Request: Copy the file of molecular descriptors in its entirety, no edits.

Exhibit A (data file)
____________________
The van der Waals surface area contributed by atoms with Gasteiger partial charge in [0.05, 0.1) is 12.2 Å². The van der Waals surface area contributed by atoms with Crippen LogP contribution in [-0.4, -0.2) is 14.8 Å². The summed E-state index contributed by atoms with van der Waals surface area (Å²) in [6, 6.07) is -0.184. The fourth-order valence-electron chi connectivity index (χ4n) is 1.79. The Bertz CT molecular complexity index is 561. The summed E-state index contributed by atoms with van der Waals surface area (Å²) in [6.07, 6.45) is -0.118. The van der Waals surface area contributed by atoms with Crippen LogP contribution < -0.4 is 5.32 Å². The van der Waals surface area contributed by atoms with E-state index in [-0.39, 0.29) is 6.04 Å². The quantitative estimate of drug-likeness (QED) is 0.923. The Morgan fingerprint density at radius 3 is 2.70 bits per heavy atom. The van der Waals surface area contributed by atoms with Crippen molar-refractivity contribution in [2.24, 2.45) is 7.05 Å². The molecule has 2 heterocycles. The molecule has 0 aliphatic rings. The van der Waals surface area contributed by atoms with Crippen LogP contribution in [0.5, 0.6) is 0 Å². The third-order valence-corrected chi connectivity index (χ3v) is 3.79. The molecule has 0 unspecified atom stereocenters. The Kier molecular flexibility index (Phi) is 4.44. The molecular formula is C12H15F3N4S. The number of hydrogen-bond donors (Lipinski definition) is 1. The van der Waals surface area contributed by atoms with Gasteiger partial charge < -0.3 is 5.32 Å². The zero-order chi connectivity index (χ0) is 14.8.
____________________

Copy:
The van der Waals surface area contributed by atoms with Gasteiger partial charge in [0.05, 0.1) is 12.2 Å². The van der Waals surface area contributed by atoms with Crippen LogP contribution in [-0.4, -0.2) is 14.8 Å². The summed E-state index contributed by atoms with van der Waals surface area (Å²) in [6, 6.07) is -0.184. The fourth-order valence-electron chi connectivity index (χ4n) is 1.79. The Bertz CT molecular complexity index is 561. The summed E-state index contributed by atoms with van der Waals surface area (Å²) in [6.07, 6.45) is -0.118. The van der Waals surface area contributed by atoms with Crippen LogP contribution < -0.4 is 5.32 Å². The van der Waals surface area contributed by atoms with E-state index in [-0.39, 0.29) is 6.04 Å². The quantitative estimate of drug-likeness (QED) is 0.923. The Morgan fingerprint density at radius 3 is 2.70 bits per heavy atom. The van der Waals surface area contributed by atoms with Crippen molar-refractivity contribution in [2.24, 2.45) is 7.05 Å². The molecule has 2 heterocycles. The molecule has 0 aliphatic rings. The van der Waals surface area contributed by atoms with Crippen LogP contribution in [0.5, 0.6) is 0 Å². The third-order valence-corrected chi connectivity index (χ3v) is 3.79. The molecule has 0 unspecified atom stereocenters. The Kier molecular flexibility index (Phi) is 4.44. The molecular formula is C12H15F3N4S. The number of hydrogen-bond donors (Lipinski definition) is 1. The van der Waals surface area contributed by atoms with Gasteiger partial charge < -0.3 is 5.32 Å². The zero-order chi connectivity index (χ0) is 14.8.